When they go low, we go high

So how, exactly, do you build greater brand value and increase your market share, especially in a down market?

Start by considering the classic marketing funnel. Top-funnel activities are about building awareness and positioning for your brand, while mid-funnel activities nurture your prospects. Lower-funnel actions aim to convert prospects into customers. Basic marketing stuff.

RFG_Article_Funnel_091120_v2

The challenge we all face is how to allocate funding into each area. In the Great Recession, we saw clients shift focus down the funnel, in an effort to drive sales. At the same time, we had other customers who focused on building their brand through thought leadership. We think you can do both, even on a reduced budget, but the type of product/service you offer and your sales cycle have implications.

Because public safety tends to have long sales cycles, prospects for your products may be in the sales funnel for two to three years. Not surprising for products that tend to be expensive, complex and involve specific procurement requirements. That might give you a unique opportunity to focus on top-and mid-level funnel activities. This will build awareness and interest so more prospects will consider your brand.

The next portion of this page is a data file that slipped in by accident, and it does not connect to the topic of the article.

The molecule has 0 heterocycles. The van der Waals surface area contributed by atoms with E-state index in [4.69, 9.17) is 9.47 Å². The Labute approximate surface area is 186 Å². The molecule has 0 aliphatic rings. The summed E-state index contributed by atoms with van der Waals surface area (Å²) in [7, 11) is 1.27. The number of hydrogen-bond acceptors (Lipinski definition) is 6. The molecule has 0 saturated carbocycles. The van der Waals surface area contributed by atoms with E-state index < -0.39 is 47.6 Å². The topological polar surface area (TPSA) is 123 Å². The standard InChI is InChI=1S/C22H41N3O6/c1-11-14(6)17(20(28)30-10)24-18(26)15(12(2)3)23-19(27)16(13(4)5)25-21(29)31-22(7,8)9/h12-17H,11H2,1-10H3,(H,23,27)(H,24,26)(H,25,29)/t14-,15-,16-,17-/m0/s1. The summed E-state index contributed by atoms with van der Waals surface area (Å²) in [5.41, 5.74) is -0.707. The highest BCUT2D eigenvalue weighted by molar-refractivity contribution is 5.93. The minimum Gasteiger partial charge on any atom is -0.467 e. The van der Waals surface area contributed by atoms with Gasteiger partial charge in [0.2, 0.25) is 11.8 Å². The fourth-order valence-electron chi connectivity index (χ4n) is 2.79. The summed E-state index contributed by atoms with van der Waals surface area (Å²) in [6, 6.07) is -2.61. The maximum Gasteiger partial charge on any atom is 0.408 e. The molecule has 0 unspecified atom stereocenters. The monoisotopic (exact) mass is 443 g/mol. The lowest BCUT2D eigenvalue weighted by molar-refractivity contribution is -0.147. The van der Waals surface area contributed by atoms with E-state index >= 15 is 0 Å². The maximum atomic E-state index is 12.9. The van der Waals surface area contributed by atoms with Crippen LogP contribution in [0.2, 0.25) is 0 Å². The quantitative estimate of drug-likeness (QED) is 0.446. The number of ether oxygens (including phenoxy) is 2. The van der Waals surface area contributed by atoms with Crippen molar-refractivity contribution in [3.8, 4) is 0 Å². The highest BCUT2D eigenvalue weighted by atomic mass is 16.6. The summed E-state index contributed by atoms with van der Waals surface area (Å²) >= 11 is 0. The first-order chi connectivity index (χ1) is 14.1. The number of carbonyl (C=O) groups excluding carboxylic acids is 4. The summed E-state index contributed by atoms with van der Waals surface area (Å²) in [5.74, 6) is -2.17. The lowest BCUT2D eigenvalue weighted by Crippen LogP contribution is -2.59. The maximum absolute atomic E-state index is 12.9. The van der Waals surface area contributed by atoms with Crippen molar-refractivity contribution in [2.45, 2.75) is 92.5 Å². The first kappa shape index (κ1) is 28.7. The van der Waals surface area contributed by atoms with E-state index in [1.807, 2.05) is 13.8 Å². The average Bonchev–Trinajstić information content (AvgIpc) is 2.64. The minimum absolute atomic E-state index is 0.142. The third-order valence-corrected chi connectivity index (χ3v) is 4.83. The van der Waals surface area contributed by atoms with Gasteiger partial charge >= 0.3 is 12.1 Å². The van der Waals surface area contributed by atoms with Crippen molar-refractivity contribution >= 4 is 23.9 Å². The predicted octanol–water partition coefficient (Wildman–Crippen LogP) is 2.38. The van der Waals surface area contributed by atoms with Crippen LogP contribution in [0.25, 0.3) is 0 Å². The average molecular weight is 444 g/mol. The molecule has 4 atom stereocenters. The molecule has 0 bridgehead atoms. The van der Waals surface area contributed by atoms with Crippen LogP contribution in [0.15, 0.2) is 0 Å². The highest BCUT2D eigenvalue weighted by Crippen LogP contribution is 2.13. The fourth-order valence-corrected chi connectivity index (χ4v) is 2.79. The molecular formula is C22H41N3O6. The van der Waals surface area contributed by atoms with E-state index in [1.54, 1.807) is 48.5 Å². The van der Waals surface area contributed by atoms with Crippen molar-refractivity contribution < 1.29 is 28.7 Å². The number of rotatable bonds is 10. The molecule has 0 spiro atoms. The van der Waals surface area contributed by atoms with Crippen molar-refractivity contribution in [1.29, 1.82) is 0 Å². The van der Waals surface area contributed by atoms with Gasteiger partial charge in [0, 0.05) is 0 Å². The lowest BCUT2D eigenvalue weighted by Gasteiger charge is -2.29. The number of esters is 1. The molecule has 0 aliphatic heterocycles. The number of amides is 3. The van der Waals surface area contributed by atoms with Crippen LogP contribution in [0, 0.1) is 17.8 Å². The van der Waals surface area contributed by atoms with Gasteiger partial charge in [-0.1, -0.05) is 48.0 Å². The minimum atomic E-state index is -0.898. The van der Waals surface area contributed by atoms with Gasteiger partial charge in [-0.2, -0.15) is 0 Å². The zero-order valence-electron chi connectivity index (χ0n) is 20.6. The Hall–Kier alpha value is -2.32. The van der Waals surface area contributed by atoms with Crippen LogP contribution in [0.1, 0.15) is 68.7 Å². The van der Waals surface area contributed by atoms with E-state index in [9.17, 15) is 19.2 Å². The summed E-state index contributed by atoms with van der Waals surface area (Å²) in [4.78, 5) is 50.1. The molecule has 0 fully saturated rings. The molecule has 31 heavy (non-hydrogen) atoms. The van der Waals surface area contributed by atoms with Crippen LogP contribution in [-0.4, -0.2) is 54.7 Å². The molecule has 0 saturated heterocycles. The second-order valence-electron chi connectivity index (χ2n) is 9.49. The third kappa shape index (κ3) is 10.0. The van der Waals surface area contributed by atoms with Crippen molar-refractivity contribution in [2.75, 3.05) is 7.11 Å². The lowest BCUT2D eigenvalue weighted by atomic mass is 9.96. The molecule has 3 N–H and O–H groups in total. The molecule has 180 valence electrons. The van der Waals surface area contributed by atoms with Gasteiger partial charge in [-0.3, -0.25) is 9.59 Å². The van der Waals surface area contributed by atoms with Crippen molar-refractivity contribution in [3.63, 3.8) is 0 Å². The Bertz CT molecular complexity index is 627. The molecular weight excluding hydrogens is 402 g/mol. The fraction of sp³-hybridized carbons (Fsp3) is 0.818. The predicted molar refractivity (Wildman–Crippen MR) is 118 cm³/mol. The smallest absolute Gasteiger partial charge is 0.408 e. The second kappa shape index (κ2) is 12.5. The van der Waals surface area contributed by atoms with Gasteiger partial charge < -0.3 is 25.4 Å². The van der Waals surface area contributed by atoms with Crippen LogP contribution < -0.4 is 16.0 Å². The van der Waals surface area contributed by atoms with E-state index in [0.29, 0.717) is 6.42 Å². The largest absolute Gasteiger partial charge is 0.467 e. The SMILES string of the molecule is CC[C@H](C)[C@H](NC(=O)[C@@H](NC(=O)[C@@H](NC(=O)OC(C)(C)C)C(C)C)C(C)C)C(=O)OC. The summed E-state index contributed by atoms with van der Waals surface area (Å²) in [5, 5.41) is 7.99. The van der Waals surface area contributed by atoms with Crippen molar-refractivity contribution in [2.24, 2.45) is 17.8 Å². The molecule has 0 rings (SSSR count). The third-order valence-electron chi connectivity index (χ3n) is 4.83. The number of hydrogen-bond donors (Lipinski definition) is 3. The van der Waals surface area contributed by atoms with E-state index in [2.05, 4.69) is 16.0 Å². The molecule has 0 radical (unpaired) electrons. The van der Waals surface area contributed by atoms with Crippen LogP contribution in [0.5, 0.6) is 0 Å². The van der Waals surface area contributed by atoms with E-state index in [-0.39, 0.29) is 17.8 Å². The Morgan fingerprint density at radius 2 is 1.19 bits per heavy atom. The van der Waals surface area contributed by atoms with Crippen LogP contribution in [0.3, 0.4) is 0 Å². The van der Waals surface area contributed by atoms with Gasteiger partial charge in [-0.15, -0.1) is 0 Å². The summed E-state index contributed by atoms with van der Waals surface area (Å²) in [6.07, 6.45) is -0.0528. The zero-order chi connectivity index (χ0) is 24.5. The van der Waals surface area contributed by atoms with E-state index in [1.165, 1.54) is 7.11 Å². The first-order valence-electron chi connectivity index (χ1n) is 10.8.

This is a strategy that can pay huge dividends downstream. Companies whose purchase decisions are by nature longer, or those that are holding off due to budget constraints, will eventually emerge. They have to and what you do in the meantime will make you their first choice—or not.

 

Mixing up the perfect funnel cocktail

So what’s the ideal blend of marketing strategies up and down the funnel that preserves your long-term upside, sharpens lead generation and conversion to prop up near-term sales—and does all that without breaking the bank? Here are some tactics we’ve seen work:

 

  • Invest in thought leadership and branding. During the last recession, we had a client, that provided a subscription-based software solution for EMS and Fire Departments. They had a well-known and respected industry CEO. Our top-of-the-funnel campaigns for this client featured thought leadership content authored and presented by the CEO. We created a nurture campaign focused on compelling content that explained and educated the industry on relevant topics. The content we created was also freely shared, creating lots of goodwill in the industry. By executing these tactics, we helped introduce the company to thousands of prospects and built a robust CRM. Revenue remained steady through the recession, and when the economy rebounded, the company emerged as the leading provider in the market. Once the economy moved into expansion, they achieved double digit annual growth in the subsequent five years. By showing and sharing your expertise, you set yourself apart from the competition and attain mindshare in public safety. You set the stage for your customers to understand that when they’re ready to buy, you are the best option.